CCIE Security Sunrise

My journey to achieving the CCIE in Security. Strap in kids… it’s a long one.

Ok so, it’s only right that I set the stage for this. Most of you who know me on a personal level, know that I’ve said quite a bit that “I’m not a security guy”. I even bought the domain to just prove the point. Seriously, I own See? Did you click the link, or did you hover first? I actually migrated most of that site’s content (which never actually made it out of testing) onto this blog which will encompass all of my previous writings. Anyway, it’s kind of tough to defend the fact that I’m not a security guy when one of my CCIEs is in Security and I’m responsible for a boat-load of Network Security related items at my current place of employment. Ok let’s nip that tangent there.

This certification track’s journey “officially” started in May of 2018. I always say “officially” started on all of my certifications since they all really built on my original CCNA in R&S in 2005 and war wounds that I had collected along the years.

I went through a few articles from the internet, reviewed my past experiences and watched INE‘s CCNA Security course. On June 15th of 2018, I went to my favorite testing facility in NYC and was able to pass the CCNA Security Written Exam and get the cert. I was happy there, however there was a growing demand at my job to do more security. WAIT, let me rephrase that, network security. To get to my CCNP there were 4 exams I needed to take. My study efforts really kicked into gear while I was recovering from surgery while on long term medical leave late in 2018. Because most people would turn to growing their network security skill-set when they can’t stand up by themselves. Right? The video courses and books I went through definitely helped pass the time as both my body and mind were healing. The formula was basically the same. Studying for a while, labbing with EVE and reading a bit. Following these steps, I was able to pass all four exams between September of 2018 and February 9th of 2019. So now I was officially a CCNP in the Security track. Then came the “candid” talk with my manager about getting a CCIE in the Security track. We had a training budget set aside so I picked up the two bootcamp courses that INE offered for both the CCIE Security Written and Lab. I was now clamping down on the fact that I would have to face the Written and Lab exams again by the end of the year (I was up for a re-certification on December 18th of 2019). I sat for the Written exam a couple of days after I finished the INE bootcamp in March of 2019 and ended up passing it on my first attempt. Passing that exam also re-certified by Routing and Switching CCIE another 2 years, which was cool. And come April, it was more reading and supplementing the reading with labbing and labbing and reading… and more reading of blogs and Cisco Press books…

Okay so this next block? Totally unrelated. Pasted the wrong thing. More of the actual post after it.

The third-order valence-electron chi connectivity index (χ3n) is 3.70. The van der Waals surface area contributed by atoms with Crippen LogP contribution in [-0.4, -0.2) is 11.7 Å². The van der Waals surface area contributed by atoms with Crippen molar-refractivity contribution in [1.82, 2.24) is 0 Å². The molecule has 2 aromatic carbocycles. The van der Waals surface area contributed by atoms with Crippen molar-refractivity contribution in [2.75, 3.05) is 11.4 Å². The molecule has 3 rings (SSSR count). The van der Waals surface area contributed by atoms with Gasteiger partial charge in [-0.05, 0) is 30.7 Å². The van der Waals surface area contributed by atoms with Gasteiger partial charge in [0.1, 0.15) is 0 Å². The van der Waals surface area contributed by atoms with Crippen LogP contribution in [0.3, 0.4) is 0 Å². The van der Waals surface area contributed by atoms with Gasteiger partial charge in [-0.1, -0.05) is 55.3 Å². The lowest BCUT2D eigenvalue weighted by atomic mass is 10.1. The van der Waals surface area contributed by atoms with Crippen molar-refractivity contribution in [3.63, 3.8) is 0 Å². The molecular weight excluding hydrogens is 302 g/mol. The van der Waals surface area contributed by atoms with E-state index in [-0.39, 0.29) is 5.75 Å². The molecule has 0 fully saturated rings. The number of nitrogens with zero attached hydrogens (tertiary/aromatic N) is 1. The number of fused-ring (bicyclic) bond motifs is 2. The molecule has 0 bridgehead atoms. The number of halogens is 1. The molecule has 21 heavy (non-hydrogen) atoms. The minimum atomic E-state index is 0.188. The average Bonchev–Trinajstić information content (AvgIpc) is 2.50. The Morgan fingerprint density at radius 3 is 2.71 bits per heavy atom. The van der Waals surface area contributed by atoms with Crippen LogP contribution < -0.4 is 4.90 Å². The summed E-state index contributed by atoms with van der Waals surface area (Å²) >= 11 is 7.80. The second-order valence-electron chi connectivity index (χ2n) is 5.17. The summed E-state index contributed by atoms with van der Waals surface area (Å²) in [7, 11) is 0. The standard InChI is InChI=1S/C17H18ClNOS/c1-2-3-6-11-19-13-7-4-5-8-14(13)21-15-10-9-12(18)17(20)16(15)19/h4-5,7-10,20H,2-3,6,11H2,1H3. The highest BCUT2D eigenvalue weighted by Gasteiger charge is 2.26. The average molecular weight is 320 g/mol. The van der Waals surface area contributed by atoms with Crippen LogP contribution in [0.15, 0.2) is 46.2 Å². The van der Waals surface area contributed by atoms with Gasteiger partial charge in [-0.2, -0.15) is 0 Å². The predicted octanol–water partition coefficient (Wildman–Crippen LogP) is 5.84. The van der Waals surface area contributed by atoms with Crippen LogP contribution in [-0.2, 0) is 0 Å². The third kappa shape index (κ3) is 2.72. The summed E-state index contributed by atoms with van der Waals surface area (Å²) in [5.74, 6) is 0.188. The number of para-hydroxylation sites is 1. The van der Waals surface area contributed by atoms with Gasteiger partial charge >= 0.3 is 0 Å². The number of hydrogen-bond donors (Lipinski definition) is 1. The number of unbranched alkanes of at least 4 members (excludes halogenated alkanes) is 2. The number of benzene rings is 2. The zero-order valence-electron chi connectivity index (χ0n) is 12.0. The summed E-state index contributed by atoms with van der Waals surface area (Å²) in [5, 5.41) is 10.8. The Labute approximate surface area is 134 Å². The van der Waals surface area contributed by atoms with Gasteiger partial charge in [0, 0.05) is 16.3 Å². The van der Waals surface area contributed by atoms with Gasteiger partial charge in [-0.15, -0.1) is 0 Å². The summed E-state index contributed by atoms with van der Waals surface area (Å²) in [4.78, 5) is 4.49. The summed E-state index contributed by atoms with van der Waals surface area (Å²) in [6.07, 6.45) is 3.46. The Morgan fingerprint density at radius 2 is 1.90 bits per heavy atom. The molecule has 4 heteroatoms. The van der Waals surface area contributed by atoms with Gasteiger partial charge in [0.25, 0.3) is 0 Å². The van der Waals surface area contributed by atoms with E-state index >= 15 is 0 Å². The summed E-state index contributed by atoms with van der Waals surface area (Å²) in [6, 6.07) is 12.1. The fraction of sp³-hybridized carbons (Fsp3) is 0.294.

Even my study buddy was asking for help.

So, like most of my long term plans, they come to me when I am not thinking about them, and usual when I have nothing within arms reach to write these plans on. So, here is where I hatched my actual plan and rough strategy for the CCIE Security track…

Security Plan
I know… Super in depth plan right? Let’s see how I actually pulled this off.

My initial goal was to take a pass the Lab by September 27th of 2019, building in at least 2 retake dates before the end of the year. This was so I could begin “officially” studying for my CCDE at the beginning of 2020. I’m not gonna lie to you… I did not pass the exam on September 27th. To boot, I took the lab on October 9th and failed it. So that was quite a blow to my confidence level. I got the dreaded results email with a link to my grade. Pass / Pass / Fail was what it said on my iPhone’s screen while it was still dark out the morning after my first attempt. If you’ve never seen one of those screens before, here it is: